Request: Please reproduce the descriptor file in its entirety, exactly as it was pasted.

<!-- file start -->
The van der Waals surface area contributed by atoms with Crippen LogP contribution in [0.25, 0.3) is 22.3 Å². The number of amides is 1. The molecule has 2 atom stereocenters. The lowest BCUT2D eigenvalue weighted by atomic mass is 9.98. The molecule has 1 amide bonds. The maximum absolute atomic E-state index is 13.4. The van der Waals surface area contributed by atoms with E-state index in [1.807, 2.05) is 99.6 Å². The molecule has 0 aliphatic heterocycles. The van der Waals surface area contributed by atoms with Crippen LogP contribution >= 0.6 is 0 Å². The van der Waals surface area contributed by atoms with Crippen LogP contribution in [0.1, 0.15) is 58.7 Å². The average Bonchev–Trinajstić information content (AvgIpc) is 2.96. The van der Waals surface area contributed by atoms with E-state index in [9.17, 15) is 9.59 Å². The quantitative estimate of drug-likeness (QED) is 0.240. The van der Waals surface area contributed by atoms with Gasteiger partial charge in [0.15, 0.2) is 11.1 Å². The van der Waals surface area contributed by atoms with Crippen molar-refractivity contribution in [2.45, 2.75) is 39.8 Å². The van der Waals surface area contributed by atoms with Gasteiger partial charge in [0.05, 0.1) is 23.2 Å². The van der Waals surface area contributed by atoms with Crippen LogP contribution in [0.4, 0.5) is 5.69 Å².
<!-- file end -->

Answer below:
The van der Waals surface area contributed by atoms with Crippen LogP contribution in [0.25, 0.3) is 22.3 Å². The number of amides is 1. The molecule has 2 atom stereocenters. The lowest BCUT2D eigenvalue weighted by atomic mass is 9.98. The molecule has 1 amide bonds. The maximum absolute atomic E-state index is 13.4. The van der Waals surface area contributed by atoms with E-state index in [1.807, 2.05) is 99.6 Å². The molecule has 0 aliphatic heterocycles. The van der Waals surface area contributed by atoms with Crippen LogP contribution >= 0.6 is 0 Å². The van der Waals surface area contributed by atoms with Crippen LogP contribution in [0.1, 0.15) is 58.7 Å². The average Bonchev–Trinajstić information content (AvgIpc) is 2.96. The van der Waals surface area contributed by atoms with E-state index in [9.17, 15) is 9.59 Å². The quantitative estimate of drug-likeness (QED) is 0.240. The van der Waals surface area contributed by atoms with Gasteiger partial charge in [0.15, 0.2) is 11.1 Å². The van der Waals surface area contributed by atoms with Crippen molar-refractivity contribution in [2.45, 2.75) is 39.8 Å². The van der Waals surface area contributed by atoms with Gasteiger partial charge in [0.05, 0.1) is 23.2 Å². The van der Waals surface area contributed by atoms with Crippen LogP contribution in [0.4, 0.5) is 5.69 Å².